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Aquaculture (source)
Dor, L., Institute of Animal Science, Agricultural Research Organization, Bet Dagan, Israel
Shirak, A., Institute of Animal Science, Agricultural Research Organization, Bet Dagan, Israel
Gorshkov, S., National Center for Mariculture, Israel Oceanographic and Limnological Research (NCM), Eilat, Israel
Ron, M., Institute of Animal Science, Agricultural Research Organization, Bet Dagan, Israel
Hulata, G., Institute of Animal Science, Agricultural Research Organization, Bet Dagan, Israel
The white grouper (Epinephelus aeneus) has high commercial value, yet genomic tools for marker assisted domestication and breeding of the species are lacking. In this research, a total of 610 published sequences of microsatellites in Epinephelus species were found, from which 222 were suitable for primer design. Heterologous markers for E. aeneus were developed from microsatellite sequences of Epinephelus awoara, Epinephelus septemfasciatus, Epinephelus fuscoguttatus, Epinephelus itajara, Epinephelus guttatus, Epinephelus akaara and Epinephelus lanceolatus. The yield of heterologous polymorphic microsatellites by species of origin ranged from 42 to 83%. The lowest yield was found for E. septemfasciatus (P=0.001), which is the most phylogenetically distant from E. aeneus. A total of 140 loci were found polymorphic in the wild-type E. aeneus population (WT) and 137 loci in its captive broodstock. The average number of alleles was 6.5 in the WT population and 3.5 in the captive population (P=3 e-25). A set of eight microsatellites with 6 to 10 alleles per marker in the WT population was developed for parentage analysis of the offspring population. Two males and two females were found to contribute genetic material in various pairing combinations, whereas one pair was shown to be the parents of most of the progeny (69.2%), suggesting the reproduction mode of E. aeneus as polygamous. The parentity test is being used to form a segregating population for linkage mapping of all available genetic markers, thereby creating the first-generation white grouper linkage map. © 2013 Elsevier B.V.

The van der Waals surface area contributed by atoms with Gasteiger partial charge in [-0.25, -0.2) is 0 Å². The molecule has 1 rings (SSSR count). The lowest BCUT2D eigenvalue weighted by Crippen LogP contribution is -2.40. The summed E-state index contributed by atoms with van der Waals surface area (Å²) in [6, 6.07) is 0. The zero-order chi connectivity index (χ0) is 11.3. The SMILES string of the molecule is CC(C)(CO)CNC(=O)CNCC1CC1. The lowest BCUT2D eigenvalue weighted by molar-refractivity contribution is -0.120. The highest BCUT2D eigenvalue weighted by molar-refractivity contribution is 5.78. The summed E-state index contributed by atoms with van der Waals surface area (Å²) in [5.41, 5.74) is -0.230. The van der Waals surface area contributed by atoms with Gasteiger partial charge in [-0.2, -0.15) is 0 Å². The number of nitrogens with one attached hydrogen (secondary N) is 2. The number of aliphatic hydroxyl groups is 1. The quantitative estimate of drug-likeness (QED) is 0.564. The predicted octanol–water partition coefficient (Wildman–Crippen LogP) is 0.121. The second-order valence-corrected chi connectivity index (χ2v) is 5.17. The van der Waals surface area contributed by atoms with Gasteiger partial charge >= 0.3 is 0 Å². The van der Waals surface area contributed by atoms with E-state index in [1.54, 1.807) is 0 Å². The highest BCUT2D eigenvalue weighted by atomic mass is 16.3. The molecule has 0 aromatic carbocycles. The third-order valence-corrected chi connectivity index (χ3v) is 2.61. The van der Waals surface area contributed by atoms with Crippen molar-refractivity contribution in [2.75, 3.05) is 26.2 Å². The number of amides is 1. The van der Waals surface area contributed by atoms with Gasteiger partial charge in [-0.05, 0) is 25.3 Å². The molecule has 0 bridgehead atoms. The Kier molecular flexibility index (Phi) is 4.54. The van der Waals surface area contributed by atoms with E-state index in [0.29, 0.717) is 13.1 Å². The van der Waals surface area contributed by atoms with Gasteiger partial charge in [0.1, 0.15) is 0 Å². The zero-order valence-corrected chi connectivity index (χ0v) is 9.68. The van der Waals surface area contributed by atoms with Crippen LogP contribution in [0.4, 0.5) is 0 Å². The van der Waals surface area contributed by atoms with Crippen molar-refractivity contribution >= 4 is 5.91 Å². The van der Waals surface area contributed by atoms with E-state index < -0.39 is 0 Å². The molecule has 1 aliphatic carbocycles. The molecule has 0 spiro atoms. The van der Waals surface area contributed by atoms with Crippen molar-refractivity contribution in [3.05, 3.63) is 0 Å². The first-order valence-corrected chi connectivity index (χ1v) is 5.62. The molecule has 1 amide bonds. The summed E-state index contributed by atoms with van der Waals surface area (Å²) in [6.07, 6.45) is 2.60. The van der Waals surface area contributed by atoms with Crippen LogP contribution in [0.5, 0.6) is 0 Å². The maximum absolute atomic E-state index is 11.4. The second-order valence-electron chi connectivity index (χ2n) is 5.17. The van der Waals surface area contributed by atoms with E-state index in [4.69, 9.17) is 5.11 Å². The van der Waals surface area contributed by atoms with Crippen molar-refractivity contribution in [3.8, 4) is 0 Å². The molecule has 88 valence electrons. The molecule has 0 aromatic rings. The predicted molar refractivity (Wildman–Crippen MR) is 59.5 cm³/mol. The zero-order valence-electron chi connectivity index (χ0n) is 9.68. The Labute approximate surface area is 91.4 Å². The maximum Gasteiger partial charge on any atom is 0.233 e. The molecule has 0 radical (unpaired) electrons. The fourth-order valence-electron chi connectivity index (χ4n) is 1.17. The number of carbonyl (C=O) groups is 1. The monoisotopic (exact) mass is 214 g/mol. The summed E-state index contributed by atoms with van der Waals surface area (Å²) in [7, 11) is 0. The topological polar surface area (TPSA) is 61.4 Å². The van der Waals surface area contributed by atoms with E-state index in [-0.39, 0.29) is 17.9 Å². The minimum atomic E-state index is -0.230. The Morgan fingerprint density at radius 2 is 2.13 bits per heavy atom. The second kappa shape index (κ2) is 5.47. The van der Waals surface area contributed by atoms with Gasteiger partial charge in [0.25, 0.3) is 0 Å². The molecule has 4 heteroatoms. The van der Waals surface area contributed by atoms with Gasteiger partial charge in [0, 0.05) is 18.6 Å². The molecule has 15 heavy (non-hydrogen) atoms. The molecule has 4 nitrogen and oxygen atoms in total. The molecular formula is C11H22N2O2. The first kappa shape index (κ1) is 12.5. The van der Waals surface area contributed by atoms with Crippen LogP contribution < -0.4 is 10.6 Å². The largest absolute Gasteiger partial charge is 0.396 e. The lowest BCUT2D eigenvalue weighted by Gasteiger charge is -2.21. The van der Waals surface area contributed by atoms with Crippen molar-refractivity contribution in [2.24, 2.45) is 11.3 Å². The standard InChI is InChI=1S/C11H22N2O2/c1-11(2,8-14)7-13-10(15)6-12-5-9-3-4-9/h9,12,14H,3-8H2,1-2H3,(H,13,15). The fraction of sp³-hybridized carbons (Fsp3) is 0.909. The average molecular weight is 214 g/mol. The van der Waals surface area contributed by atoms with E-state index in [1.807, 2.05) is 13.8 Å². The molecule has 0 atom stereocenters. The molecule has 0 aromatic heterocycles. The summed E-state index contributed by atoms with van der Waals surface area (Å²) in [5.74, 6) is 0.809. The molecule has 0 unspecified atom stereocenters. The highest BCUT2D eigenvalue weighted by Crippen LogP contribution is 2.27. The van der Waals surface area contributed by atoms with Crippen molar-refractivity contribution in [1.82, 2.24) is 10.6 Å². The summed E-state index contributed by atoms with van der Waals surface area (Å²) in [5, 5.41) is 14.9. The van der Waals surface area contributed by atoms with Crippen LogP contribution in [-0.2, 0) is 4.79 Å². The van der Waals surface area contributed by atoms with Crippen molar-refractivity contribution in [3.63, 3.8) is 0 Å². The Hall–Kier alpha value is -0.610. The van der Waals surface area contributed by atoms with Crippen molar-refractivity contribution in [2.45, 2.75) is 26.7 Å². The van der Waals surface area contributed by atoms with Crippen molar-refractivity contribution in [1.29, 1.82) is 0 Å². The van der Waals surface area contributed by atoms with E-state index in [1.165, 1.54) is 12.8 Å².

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הספר "אוצר וולקני"
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תנאי שימוש
Development of genetic markers for the white grouper (Epinephelus aeneus)
420-421
Dor, L., Institute of Animal Science, Agricultural Research Organization, Bet Dagan, Israel
Shirak, A., Institute of Animal Science, Agricultural Research Organization, Bet Dagan, Israel
Gorshkov, S., National Center for Mariculture, Israel Oceanographic and Limnological Research (NCM), Eilat, Israel
Ron, M., Institute of Animal Science, Agricultural Research Organization, Bet Dagan, Israel
Hulata, G., Institute of Animal Science, Agricultural Research Organization, Bet Dagan, Israel
Development of genetic markers for the white grouper (Epinephelus aeneus)
The white grouper (Epinephelus aeneus) has high commercial value, yet genomic tools for marker assisted domestication and breeding of the species are lacking. In this research, a total of 610 published sequences of microsatellites in Epinephelus species were found, from which 222 were suitable for primer design. Heterologous markers for E. aeneus were developed from microsatellite sequences of Epinephelus awoara, Epinephelus septemfasciatus, Epinephelus fuscoguttatus, Epinephelus itajara, Epinephelus guttatus, Epinephelus akaara and Epinephelus lanceolatus. The yield of heterologous polymorphic microsatellites by species of origin ranged from 42 to 83%. The lowest yield was found for E. septemfasciatus (P=0.001), which is the most phylogenetically distant from E. aeneus. A total of 140 loci were found polymorphic in the wild-type E. aeneus population (WT) and 137 loci in its captive broodstock. The average number of alleles was 6.5 in the WT population and 3.5 in the captive population (P=3 e-25). A set of eight microsatellites with 6 to 10 alleles per marker in the WT population was developed for parentage analysis of the offspring population. Two males and two females were found to contribute genetic material in various pairing combinations, whereas one pair was shown to be the parents of most of the progeny (69.2%), suggesting the reproduction mode of E. aeneus as polygamous. The parentity test is being used to form a segregating population for linkage mapping of all available genetic markers, thereby creating the first-generation white grouper linkage map. © 2013 Elsevier B.V.
Scientific Publication
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